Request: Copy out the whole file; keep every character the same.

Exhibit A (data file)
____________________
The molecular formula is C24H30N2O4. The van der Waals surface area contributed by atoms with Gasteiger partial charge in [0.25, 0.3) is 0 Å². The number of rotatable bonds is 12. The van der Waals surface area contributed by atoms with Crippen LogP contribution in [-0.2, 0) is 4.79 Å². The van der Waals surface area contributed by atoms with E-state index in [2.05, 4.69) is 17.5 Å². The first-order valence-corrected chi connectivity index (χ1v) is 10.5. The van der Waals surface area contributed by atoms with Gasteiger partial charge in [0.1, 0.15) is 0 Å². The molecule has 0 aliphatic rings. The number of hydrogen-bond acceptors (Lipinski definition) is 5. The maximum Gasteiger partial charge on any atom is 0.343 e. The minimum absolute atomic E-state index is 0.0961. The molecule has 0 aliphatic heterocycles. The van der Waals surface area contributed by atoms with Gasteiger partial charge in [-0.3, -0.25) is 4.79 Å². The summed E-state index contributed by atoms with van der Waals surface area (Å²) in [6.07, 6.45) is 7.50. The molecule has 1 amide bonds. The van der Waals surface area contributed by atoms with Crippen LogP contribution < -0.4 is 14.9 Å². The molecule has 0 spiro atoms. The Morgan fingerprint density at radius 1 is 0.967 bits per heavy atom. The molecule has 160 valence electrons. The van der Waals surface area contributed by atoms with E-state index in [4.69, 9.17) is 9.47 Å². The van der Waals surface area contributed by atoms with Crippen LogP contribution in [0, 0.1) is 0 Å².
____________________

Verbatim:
The molecular formula is C24H30N2O4. The van der Waals surface area contributed by atoms with Gasteiger partial charge in [0.25, 0.3) is 0 Å². The number of rotatable bonds is 12. The van der Waals surface area contributed by atoms with Crippen LogP contribution in [-0.2, 0) is 4.79 Å². The van der Waals surface area contributed by atoms with E-state index in [2.05, 4.69) is 17.5 Å². The first-order valence-corrected chi connectivity index (χ1v) is 10.5. The van der Waals surface area contributed by atoms with Gasteiger partial charge in [0.1, 0.15) is 0 Å². The molecule has 0 aliphatic rings. The number of hydrogen-bond acceptors (Lipinski definition) is 5. The maximum Gasteiger partial charge on any atom is 0.343 e. The minimum absolute atomic E-state index is 0.0961. The molecule has 0 aliphatic heterocycles. The van der Waals surface area contributed by atoms with Gasteiger partial charge in [-0.3, -0.25) is 4.79 Å². The summed E-state index contributed by atoms with van der Waals surface area (Å²) in [6.07, 6.45) is 7.50. The molecule has 1 amide bonds. The van der Waals surface area contributed by atoms with Crippen LogP contribution < -0.4 is 14.9 Å². The molecule has 0 spiro atoms. The Morgan fingerprint density at radius 1 is 0.967 bits per heavy atom. The molecule has 160 valence electrons. The van der Waals surface area contributed by atoms with E-state index in [4.69, 9.17) is 9.47 Å². The van der Waals surface area contributed by atoms with Crippen LogP contribution in [0, 0.1) is 0 Å².